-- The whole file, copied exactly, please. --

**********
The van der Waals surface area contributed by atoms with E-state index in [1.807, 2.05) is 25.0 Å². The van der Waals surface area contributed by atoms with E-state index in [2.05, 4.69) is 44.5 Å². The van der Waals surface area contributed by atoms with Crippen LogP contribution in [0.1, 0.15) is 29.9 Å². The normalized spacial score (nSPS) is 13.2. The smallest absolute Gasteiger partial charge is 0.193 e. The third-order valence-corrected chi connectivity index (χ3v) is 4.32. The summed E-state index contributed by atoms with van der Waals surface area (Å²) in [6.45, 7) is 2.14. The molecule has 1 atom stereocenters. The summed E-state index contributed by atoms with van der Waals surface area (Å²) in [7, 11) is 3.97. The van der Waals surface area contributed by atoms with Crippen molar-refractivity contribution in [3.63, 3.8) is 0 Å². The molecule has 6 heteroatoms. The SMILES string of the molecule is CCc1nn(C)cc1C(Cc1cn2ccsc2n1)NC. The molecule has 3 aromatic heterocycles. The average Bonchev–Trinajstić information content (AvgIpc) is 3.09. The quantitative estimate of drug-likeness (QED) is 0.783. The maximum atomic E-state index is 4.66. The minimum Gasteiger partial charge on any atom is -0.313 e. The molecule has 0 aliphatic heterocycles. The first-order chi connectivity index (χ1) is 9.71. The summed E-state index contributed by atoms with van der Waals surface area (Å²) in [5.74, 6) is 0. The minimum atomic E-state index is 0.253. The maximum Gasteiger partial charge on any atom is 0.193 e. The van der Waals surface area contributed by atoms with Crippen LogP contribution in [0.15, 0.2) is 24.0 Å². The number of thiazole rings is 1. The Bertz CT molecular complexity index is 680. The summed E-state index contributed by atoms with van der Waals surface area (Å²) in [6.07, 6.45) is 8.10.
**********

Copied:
The van der Waals surface area contributed by atoms with E-state index in [1.807, 2.05) is 25.0 Å². The van der Waals surface area contributed by atoms with E-state index in [2.05, 4.69) is 44.5 Å². The van der Waals surface area contributed by atoms with Crippen LogP contribution in [0.1, 0.15) is 29.9 Å². The normalized spacial score (nSPS) is 13.2. The smallest absolute Gasteiger partial charge is 0.193 e. The third-order valence-corrected chi connectivity index (χ3v) is 4.32. The summed E-state index contributed by atoms with van der Waals surface area (Å²) in [6.45, 7) is 2.14. The molecule has 1 atom stereocenters. The summed E-state index contributed by atoms with van der Waals surface area (Å²) in [7, 11) is 3.97. The van der Waals surface area contributed by atoms with Crippen molar-refractivity contribution in [3.63, 3.8) is 0 Å². The molecule has 6 heteroatoms. The SMILES string of the molecule is CCc1nn(C)cc1C(Cc1cn2ccsc2n1)NC. The molecule has 3 aromatic heterocycles. The average Bonchev–Trinajstić information content (AvgIpc) is 3.09. The quantitative estimate of drug-likeness (QED) is 0.783. The maximum atomic E-state index is 4.66. The minimum Gasteiger partial charge on any atom is -0.313 e. The molecule has 0 aliphatic heterocycles. The first-order chi connectivity index (χ1) is 9.71. The summed E-state index contributed by atoms with van der Waals surface area (Å²) in [5.74, 6) is 0. The minimum atomic E-state index is 0.253. The maximum Gasteiger partial charge on any atom is 0.193 e. The van der Waals surface area contributed by atoms with Crippen LogP contribution in [0.15, 0.2) is 24.0 Å². The number of thiazole rings is 1. The Bertz CT molecular complexity index is 680. The summed E-state index contributed by atoms with van der Waals surface area (Å²) in [6.07, 6.45) is 8.10.